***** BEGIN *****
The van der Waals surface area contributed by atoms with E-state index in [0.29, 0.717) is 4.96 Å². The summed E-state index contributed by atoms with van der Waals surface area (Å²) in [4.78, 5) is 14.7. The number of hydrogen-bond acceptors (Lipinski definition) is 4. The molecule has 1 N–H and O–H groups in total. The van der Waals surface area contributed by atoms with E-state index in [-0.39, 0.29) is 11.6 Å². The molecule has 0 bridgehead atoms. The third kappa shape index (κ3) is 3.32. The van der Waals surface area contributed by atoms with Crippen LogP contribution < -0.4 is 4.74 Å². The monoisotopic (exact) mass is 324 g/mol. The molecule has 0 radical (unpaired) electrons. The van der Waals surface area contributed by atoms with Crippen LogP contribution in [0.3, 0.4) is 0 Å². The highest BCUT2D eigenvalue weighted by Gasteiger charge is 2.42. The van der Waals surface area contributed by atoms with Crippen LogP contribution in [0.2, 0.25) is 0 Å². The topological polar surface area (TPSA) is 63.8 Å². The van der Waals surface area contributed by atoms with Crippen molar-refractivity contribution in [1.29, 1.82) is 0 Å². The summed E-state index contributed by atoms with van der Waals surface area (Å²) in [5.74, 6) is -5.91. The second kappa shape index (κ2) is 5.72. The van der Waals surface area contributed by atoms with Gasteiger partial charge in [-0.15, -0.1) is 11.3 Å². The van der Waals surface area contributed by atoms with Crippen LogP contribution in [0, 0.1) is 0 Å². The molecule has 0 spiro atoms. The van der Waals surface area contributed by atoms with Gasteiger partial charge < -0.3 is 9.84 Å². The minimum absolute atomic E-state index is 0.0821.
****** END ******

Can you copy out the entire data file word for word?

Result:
The van der Waals surface area contributed by atoms with E-state index in [0.29, 0.717) is 4.96 Å². The summed E-state index contributed by atoms with van der Waals surface area (Å²) in [4.78, 5) is 14.7. The number of hydrogen-bond acceptors (Lipinski definition) is 4. The molecule has 1 N–H and O–H groups in total. The van der Waals surface area contributed by atoms with E-state index in [-0.39, 0.29) is 11.6 Å². The molecule has 0 bridgehead atoms. The third kappa shape index (κ3) is 3.32. The van der Waals surface area contributed by atoms with Crippen LogP contribution < -0.4 is 4.74 Å². The monoisotopic (exact) mass is 324 g/mol. The molecule has 0 radical (unpaired) electrons. The van der Waals surface area contributed by atoms with Crippen LogP contribution in [0.3, 0.4) is 0 Å². The highest BCUT2D eigenvalue weighted by Gasteiger charge is 2.42. The van der Waals surface area contributed by atoms with Crippen LogP contribution in [0.2, 0.25) is 0 Å². The topological polar surface area (TPSA) is 63.8 Å². The van der Waals surface area contributed by atoms with Crippen molar-refractivity contribution in [1.29, 1.82) is 0 Å². The summed E-state index contributed by atoms with van der Waals surface area (Å²) in [5.74, 6) is -5.91. The second kappa shape index (κ2) is 5.72. The van der Waals surface area contributed by atoms with Gasteiger partial charge in [-0.15, -0.1) is 11.3 Å². The van der Waals surface area contributed by atoms with Crippen LogP contribution in [0, 0.1) is 0 Å². The molecule has 0 spiro atoms. The van der Waals surface area contributed by atoms with Gasteiger partial charge < -0.3 is 9.84 Å². The minimum absolute atomic E-state index is 0.0821.